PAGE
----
42) Their hopes are dashed, however, when the revelations of Teiresias and the first awful hints of the truth are brought to light: not only does Oedipus hear no word from the gods, but he even refuses to hear the words brought to him by men and messengers.
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Indeed, were we to try to do this, we would be no better off than Oedipus himself, whose concluding blindness and desire for deafness lends to him our credence and our sympathy.
1219) states the Chorus, once again blending the images of tears (from the eyes) and song or poetry (from the mouth) into one deeply moving picture of utter misery and sadness.
This portrayal through words, sight, and sound of a grief entirely immeasurable reaches outside the choral odes, which naturally rely on heavy emotional contrasts and almost musical phrasing for their poetic beauty, and even into the ordinary speech of Oedipus, who, when bemoaning his own actions, cries desperately: "What can I see to love?
So, too, is the impression made by Oedipus' speech shortly thereafter; this time, however, he expresses not more grief, to which by this time the audience may have become slightly dulled, but proclaims his overwhelming joy at being allowed to enjoy the companionship and comfort of his two daughters, whom Creon has graciously permitted in the presence of their father-brother: "O my lord!
It is interesting to note that in the tragedy, we seem to have come full circle in regards to the senses: the prophetic sign given to Oedipus in the hour of his death is once again one of synesthesia, as he is to depart when Zeus sends his "rolling thunder" -- the characters both see and hear this sign, and are touched by the awe-inspiring prophecy.
The whole of the tragedy has then the underlying imagery of blindness, deafness, and general sensory deficiency; much of this seems to be caused by Oedipus' own refusal to acknowledge the ever-encroaching truth, but it can also be credited to the overwhelming importance of sight and sound to the reception of the tragedy by the characters themselves and by the audience.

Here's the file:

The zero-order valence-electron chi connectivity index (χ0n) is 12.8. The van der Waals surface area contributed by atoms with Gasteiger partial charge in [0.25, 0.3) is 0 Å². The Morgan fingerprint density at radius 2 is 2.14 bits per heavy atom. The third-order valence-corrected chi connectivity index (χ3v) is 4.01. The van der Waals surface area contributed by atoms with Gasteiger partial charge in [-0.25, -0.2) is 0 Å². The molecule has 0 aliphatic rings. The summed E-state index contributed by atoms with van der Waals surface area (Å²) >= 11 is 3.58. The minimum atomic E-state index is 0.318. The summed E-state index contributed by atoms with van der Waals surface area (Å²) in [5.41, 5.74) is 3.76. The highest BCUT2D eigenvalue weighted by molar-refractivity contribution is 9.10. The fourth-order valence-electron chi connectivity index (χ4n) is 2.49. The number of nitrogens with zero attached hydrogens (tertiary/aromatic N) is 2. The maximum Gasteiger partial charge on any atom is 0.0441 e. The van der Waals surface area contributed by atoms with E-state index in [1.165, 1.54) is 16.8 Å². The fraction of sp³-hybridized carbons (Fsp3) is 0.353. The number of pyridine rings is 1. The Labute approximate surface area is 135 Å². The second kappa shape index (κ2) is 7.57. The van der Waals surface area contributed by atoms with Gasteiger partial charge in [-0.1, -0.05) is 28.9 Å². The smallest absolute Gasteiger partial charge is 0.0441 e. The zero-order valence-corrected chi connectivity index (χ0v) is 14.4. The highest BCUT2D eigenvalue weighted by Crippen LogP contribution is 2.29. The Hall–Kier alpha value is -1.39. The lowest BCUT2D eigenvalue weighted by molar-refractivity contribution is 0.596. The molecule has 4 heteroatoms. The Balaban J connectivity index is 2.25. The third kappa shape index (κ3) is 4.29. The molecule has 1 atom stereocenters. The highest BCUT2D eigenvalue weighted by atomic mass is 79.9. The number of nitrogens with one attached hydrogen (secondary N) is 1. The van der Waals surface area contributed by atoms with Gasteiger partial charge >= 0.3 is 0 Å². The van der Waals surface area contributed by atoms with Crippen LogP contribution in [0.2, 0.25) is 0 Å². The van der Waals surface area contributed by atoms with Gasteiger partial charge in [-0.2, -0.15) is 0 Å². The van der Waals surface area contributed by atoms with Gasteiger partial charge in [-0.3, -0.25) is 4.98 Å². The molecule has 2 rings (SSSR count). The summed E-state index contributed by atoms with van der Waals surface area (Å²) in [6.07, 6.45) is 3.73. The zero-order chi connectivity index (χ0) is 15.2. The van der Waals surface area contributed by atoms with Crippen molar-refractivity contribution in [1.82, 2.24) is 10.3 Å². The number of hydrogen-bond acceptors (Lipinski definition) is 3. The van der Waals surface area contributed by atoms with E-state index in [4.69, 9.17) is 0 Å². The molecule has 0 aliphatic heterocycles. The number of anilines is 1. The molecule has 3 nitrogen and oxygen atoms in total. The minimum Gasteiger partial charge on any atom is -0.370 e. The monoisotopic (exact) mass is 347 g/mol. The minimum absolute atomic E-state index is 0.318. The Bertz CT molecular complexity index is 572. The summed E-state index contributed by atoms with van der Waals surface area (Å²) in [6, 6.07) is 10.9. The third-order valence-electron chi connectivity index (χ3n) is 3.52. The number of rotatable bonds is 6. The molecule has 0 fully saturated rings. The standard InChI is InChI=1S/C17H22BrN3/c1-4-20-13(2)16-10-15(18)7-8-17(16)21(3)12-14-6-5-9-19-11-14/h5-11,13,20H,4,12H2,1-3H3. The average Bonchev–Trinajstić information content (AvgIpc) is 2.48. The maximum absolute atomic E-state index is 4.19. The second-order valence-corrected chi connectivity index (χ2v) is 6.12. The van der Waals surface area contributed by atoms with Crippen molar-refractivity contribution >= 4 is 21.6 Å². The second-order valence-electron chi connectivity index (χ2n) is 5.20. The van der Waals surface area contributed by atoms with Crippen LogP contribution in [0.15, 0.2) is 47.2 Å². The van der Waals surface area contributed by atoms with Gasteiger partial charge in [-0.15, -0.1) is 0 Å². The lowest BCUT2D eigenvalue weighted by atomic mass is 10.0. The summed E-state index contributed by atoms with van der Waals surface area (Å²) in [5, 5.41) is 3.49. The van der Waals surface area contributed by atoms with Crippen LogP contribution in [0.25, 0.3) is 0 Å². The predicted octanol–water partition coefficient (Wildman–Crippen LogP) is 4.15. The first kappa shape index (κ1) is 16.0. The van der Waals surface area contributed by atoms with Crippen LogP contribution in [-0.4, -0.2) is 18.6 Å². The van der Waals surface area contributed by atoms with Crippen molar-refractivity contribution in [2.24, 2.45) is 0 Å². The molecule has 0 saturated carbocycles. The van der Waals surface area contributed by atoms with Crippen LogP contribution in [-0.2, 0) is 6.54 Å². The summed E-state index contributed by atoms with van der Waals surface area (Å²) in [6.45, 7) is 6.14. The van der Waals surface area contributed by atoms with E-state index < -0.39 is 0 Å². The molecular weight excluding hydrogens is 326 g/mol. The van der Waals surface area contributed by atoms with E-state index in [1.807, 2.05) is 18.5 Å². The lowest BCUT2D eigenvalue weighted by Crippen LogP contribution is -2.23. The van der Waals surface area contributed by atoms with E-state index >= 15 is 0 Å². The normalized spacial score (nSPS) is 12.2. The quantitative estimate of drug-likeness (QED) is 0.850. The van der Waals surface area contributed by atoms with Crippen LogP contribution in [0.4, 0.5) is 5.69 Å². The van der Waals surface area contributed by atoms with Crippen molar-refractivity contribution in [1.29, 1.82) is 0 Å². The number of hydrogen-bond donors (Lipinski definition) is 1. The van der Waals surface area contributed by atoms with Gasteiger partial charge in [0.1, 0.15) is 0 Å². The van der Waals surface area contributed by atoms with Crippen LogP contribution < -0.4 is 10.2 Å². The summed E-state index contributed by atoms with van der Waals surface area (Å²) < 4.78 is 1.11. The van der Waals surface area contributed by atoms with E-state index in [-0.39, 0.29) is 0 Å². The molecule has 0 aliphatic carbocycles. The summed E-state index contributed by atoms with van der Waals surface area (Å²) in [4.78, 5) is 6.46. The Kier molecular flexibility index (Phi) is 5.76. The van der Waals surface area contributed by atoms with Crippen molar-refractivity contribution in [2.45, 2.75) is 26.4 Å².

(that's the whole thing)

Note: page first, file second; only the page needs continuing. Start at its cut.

429), he orders derisively, playing once again on the motif of deafness and blindness to convince the audience of his passion.
Eventually, however, Oedipus resolves to open his mind, ears, and eyes, and try to find out where the truth in these puzzling mysteries lies.
We learn about these events, then, through the of the messengers, who relate to us in gripping detail of Jocasta's death and Oedipus' subsequent blinding.
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Picasso scholar Brigitte Baer argues that Picasso’s Blind Minotaur is in fact a conflation of two myths: Oedipus and the Minotaur (Picasso the Printmaker: Graphics from the Marina Picasso Collection, Dallas Museum of Art, 1983, 89-91). Oedipus, of course, blinded himself after learning the truth about his incestuous relationship with his mother. Here, the Minotaur is equally maimed by the guilt of his extramarital affair. His mistress Marie-Thérèse, who is now a little girl, takes the place of Antigone, Oedipus’ daughter who led the sightless king to Athens, where he would die in Theseus’s arms (interestingly, the deaths of both figures were attended by Theseus, the founder-king of Athens, who slayed the Minotaur and provided solace to Oedipus in his last days). The combined symbolism suggests that Picasso intuited that his relationship with her would result in a death of sorts, and indeed, within a year his life changed completely.
1470-1473) The mixture of touching, seeing, speaking, hearing, and crying is here a powerful tool for the exhibition of pathos on the part of Oedipus, who no longer can express his inner feelings through mere words, and must now rely on the devices of synesthesia; these, as we see, can represent both ends of the spectrum of human emotion.
The allusions and indications of sight and sound are played upon continually in the denouement of the tragedy, and often to great effect, as in the final example, where we see that this metaphor of blindness and deafness, which has sustained its presence throughout the drama, is still effective and powerful: the blinded Oedipus begs of Creon to "drive me from here with all the speed you can to where I may not hear a human voice." (l.